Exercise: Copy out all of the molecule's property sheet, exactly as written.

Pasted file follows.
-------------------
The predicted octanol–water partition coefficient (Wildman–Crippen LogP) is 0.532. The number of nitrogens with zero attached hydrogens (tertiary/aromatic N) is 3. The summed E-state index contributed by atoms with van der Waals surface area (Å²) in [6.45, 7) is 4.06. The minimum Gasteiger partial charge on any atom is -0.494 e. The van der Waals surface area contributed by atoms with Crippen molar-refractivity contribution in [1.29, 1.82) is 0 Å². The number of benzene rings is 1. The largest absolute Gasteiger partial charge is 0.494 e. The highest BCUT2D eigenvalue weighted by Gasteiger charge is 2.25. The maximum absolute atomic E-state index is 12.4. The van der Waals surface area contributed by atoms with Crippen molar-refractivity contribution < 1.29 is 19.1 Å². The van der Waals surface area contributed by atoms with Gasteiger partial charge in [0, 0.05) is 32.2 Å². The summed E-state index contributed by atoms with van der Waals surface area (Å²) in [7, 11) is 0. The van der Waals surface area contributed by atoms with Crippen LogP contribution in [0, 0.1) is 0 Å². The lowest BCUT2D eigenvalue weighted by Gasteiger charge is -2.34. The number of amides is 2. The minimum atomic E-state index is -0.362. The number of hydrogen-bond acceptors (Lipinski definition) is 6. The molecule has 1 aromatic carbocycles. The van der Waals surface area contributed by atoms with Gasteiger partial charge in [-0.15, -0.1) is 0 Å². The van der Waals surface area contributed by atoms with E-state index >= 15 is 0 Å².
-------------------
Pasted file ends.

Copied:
The predicted octanol–water partition coefficient (Wildman–Crippen LogP) is 0.532. The number of nitrogens with zero attached hydrogens (tertiary/aromatic N) is 3. The summed E-state index contributed by atoms with van der Waals surface area (Å²) in [6.45, 7) is 4.06. The minimum Gasteiger partial charge on any atom is -0.494 e. The van der Waals surface area contributed by atoms with Crippen molar-refractivity contribution in [1.29, 1.82) is 0 Å². The number of benzene rings is 1. The largest absolute Gasteiger partial charge is 0.494 e. The highest BCUT2D eigenvalue weighted by Gasteiger charge is 2.25. The maximum absolute atomic E-state index is 12.4. The van der Waals surface area contributed by atoms with Crippen molar-refractivity contribution < 1.29 is 19.1 Å². The van der Waals surface area contributed by atoms with Gasteiger partial charge in [0, 0.05) is 32.2 Å². The summed E-state index contributed by atoms with van der Waals surface area (Å²) in [7, 11) is 0. The van der Waals surface area contributed by atoms with Crippen LogP contribution in [0, 0.1) is 0 Å². The lowest BCUT2D eigenvalue weighted by Gasteiger charge is -2.34. The number of amides is 2. The minimum atomic E-state index is -0.362. The number of hydrogen-bond acceptors (Lipinski definition) is 6. The molecule has 1 aromatic carbocycles. The van der Waals surface area contributed by atoms with Gasteiger partial charge in [-0.15, -0.1) is 0 Å². The van der Waals surface area contributed by atoms with E-state index >= 15 is 0 Å².